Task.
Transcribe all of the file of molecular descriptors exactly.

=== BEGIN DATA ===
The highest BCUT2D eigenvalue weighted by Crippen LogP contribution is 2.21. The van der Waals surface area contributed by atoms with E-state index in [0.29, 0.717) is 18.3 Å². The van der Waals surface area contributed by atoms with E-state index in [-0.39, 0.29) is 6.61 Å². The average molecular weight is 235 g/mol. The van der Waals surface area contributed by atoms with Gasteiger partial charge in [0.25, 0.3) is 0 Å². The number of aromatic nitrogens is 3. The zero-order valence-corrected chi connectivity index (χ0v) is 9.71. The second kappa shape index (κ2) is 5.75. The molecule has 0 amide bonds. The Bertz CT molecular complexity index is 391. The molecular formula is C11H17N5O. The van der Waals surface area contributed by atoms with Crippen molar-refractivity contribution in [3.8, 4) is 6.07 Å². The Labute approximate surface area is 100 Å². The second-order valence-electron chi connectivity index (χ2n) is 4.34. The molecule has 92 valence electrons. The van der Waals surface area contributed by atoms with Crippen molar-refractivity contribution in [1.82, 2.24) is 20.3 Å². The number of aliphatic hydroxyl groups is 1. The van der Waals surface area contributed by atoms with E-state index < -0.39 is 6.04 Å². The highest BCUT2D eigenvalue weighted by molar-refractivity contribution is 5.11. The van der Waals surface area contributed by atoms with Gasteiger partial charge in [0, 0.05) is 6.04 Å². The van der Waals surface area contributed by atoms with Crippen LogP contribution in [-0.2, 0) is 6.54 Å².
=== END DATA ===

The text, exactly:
The highest BCUT2D eigenvalue weighted by Crippen LogP contribution is 2.21. The van der Waals surface area contributed by atoms with E-state index in [0.29, 0.717) is 18.3 Å². The van der Waals surface area contributed by atoms with E-state index in [-0.39, 0.29) is 6.61 Å². The average molecular weight is 235 g/mol. The van der Waals surface area contributed by atoms with Gasteiger partial charge in [0.25, 0.3) is 0 Å². The number of aromatic nitrogens is 3. The zero-order valence-corrected chi connectivity index (χ0v) is 9.71. The second kappa shape index (κ2) is 5.75. The molecule has 0 amide bonds. The Bertz CT molecular complexity index is 391. The molecular formula is C11H17N5O. The van der Waals surface area contributed by atoms with Crippen molar-refractivity contribution in [3.8, 4) is 6.07 Å². The Labute approximate surface area is 100 Å². The second-order valence-electron chi connectivity index (χ2n) is 4.34. The molecule has 92 valence electrons. The van der Waals surface area contributed by atoms with Crippen molar-refractivity contribution in [1.82, 2.24) is 20.3 Å². The number of aliphatic hydroxyl groups is 1. The van der Waals surface area contributed by atoms with E-state index < -0.39 is 6.04 Å². The highest BCUT2D eigenvalue weighted by molar-refractivity contribution is 5.11. The van der Waals surface area contributed by atoms with Gasteiger partial charge in [0, 0.05) is 6.04 Å². The van der Waals surface area contributed by atoms with Crippen LogP contribution in [-0.2, 0) is 6.54 Å².